Jennifer provided an update of the Metro District’s Plan Updates and Plan changes. She noted that the information in Appendix B relates to facilities and would be good for the Council to review. An updated draft will be released for public input in August. The planning horizon was shortened to 2040.


Draft Regional Water Plan – Section Updates (Paula Feldman, Council Support Lead, FNI)

Paula provided a high-level overview of the updates made to Sections 1, 2, and 4. She noted that EPD is reviewing Section 4 and that Sections 1 and 2 were sent to the council prior to the meeting. Section 4 will look different than the 2017 Plan due to changes in the forecasting methodology.


Question: Where did the population forecasting come from? Floyd County’s numbers are decreasing, which is surprising.

  • Paula clarified that the Office of Planning and Budget (OPB) with support from the Carl Vinson Institute at UGA develops the numbers.
  • Chairman Anderson: In the original Plan development, the council passed a resolution expressing displeasure in the population forecasting. The council is not bound to the population numbers and forecasts but is bound to the management practices.
  • Ms. Voudy shared that EPD permits by the reality of the day and by need, although the OPB projections are referenced. The 2060 values will go through many future iterations and the formula changes based on the snapshot in time when the values are developed.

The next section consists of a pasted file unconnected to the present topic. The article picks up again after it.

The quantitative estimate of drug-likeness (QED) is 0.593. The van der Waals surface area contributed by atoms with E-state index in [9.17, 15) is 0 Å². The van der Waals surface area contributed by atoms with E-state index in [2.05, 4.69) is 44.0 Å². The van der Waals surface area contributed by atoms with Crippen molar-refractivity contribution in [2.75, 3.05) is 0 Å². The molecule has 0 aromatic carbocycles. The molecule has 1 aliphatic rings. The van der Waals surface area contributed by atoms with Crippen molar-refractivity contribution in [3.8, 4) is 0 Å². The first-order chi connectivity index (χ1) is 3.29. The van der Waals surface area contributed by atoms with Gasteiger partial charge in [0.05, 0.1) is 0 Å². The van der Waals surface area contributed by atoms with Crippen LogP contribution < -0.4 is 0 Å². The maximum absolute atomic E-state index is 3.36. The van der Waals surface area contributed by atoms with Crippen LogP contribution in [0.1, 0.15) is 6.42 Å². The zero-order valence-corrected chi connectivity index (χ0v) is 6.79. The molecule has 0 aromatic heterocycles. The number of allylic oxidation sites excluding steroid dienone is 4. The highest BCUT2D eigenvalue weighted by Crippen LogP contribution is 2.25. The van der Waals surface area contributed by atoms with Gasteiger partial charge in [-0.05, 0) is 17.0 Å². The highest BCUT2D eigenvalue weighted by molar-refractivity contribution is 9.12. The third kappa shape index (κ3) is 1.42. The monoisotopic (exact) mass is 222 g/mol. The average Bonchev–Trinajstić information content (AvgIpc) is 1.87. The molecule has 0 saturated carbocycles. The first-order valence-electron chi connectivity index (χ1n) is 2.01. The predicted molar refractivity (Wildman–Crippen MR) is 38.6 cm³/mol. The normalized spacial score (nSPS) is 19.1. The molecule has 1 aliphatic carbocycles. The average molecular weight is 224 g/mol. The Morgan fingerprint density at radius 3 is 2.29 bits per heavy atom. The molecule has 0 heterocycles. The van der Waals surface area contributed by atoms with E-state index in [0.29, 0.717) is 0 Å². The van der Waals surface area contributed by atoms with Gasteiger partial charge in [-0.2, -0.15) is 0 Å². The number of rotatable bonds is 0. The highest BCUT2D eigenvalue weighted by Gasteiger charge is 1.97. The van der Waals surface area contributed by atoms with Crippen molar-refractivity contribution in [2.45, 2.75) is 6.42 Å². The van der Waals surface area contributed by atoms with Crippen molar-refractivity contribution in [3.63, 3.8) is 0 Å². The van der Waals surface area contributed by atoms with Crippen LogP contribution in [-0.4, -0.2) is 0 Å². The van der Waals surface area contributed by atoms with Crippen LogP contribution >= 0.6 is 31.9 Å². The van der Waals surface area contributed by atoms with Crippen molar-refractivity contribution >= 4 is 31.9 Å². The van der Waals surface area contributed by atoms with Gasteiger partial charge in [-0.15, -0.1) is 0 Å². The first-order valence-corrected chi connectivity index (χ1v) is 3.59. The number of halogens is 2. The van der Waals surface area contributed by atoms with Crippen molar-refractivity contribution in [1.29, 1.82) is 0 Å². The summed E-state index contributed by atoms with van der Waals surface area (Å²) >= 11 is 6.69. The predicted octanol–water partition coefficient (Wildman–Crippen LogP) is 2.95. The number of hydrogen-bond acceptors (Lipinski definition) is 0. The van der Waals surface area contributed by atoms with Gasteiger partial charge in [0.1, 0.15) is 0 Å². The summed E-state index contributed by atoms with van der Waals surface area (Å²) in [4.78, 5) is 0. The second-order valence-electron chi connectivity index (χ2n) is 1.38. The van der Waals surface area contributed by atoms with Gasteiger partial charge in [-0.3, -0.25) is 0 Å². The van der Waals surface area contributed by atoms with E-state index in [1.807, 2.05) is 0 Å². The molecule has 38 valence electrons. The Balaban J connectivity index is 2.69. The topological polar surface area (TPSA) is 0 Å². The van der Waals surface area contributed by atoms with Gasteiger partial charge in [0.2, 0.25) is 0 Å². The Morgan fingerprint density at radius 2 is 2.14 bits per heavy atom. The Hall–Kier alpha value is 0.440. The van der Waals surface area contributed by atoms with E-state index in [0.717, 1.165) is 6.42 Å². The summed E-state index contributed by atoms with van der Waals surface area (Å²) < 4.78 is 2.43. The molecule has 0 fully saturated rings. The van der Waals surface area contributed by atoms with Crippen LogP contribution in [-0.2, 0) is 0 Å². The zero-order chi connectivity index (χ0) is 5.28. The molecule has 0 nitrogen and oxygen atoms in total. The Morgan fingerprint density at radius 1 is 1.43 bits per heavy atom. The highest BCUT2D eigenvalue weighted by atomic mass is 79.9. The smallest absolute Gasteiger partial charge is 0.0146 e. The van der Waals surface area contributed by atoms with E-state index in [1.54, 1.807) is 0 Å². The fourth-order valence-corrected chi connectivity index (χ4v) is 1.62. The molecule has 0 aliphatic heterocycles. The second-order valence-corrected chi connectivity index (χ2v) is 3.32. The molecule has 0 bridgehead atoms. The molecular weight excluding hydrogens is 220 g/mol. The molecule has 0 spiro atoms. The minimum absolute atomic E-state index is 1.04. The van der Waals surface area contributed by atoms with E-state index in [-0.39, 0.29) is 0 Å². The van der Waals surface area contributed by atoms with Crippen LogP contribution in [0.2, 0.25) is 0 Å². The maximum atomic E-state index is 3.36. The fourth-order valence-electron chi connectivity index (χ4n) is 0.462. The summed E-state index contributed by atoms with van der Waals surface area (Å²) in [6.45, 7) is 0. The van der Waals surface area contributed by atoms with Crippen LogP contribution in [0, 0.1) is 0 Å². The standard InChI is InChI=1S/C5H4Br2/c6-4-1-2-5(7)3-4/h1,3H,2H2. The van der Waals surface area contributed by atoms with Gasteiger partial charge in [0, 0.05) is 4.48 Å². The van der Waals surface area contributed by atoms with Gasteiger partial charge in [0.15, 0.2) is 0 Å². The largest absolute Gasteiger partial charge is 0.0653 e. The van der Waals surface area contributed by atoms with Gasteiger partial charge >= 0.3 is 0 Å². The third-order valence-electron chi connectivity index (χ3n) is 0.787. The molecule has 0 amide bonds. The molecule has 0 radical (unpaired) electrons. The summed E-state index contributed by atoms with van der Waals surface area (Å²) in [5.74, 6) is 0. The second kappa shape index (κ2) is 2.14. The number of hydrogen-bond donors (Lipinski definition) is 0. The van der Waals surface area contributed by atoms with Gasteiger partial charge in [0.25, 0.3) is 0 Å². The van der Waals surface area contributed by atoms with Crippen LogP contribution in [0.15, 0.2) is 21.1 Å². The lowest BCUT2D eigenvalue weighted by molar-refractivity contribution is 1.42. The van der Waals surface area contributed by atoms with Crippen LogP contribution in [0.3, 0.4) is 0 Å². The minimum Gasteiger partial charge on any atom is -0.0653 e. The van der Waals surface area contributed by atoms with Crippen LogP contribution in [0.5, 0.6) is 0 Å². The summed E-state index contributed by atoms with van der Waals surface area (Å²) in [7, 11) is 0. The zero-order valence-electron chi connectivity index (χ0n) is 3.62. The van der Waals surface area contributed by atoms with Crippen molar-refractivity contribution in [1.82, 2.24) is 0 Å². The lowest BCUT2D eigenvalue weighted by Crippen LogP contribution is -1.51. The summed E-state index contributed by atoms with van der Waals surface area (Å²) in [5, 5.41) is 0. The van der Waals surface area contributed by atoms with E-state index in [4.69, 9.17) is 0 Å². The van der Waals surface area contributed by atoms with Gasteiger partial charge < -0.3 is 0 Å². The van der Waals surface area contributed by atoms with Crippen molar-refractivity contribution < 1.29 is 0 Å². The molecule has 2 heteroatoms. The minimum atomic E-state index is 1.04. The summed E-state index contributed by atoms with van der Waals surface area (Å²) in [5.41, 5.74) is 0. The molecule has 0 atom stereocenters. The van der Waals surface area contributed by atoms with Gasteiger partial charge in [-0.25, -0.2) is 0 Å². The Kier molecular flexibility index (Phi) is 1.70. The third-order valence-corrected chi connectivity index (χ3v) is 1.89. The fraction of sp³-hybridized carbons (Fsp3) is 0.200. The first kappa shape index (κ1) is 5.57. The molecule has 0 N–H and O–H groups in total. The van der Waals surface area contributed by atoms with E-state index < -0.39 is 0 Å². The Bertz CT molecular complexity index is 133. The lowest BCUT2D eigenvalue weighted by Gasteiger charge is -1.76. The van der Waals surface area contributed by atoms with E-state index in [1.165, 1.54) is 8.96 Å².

Question: When is industrial water demand included in the municipal category instead of industrial category?

  • Andrea Druhot, FNI: The larger industrial customers will be included in the industrial category. A spreadsheet is available with the specific list for review.


Homework Feedback (Paula Feldman, FNI)

Paula asked if any council members received feedback from utility directors in their area. Several council members met with utility directors but did not receive suggestions for changes. Allison Waters met with Floyd County and the River Keeper and received a question about considering non-metered agricultural water demand pulled from the river in the future.


Management Practices (Paula Feldman, FNI)

Paula reviewed the existing management practices in four categories: water conservation, water supply management, wastewater management, and water quality. The council was asked to consider any practices to add, remove, or modify. Key takeaways from the discussion included focusing on practices within council control and impact and excluding practices already covered by regulations or EPD rules.


A subcommittee for each of the four categories will meet three times over the summer to refine the management practices, with the first two sessions open to Council members and stakeholders and the last session limited to Council members only. Council members were asked to pick one or more subcommittees. Meeting dates are June 29, July 27, and August 31st.


Comments from Non-Council Members, Visitors, or the General Public

No public comments.


Next Steps and Wrap Up

Brooke reminded the council to attend the three subcommittee meetings over the summer and adjourned the meeting.


Council Members Present:

  1. Brooke Anderson, Chairman
  2. Mike Berg
  3. Rebecca Bolden Mason
  4. Eddie Cantrell
  5. Larry Chapman
  6. Keith Ethridge
  7. Robert Goff
  8. Terry Goodger
  9. Joel Hanner
  10. Haynes Johnson
  11. Gary McVey
  12. Alex Sullivan
  13. Allison Watters
  14. Donald Anderson

Partnering & Other State Agencies

  1. Ritchie Mullen, Georgia Forestry Commission


  1. Josh Davis, City of Jasper
  2. Marty Boyd, Carter and Sloope/Cornelia

GA Environmental Protection Division

  1. Christine Voudy, GA EPD Council Liaison
  2. Jennifer Welte, GA EPD, Assistant Watershed Protection Branch Chief, Regulatory Program Manager
  3. Dr. Wei Zeng (virtual), GA EPD, Water Supply Program Manager

Freese and Nichols (Planning Contractors)

  1. Paula Feldman
  2. Andrea Druhot
  3. Shauntelle Hamlett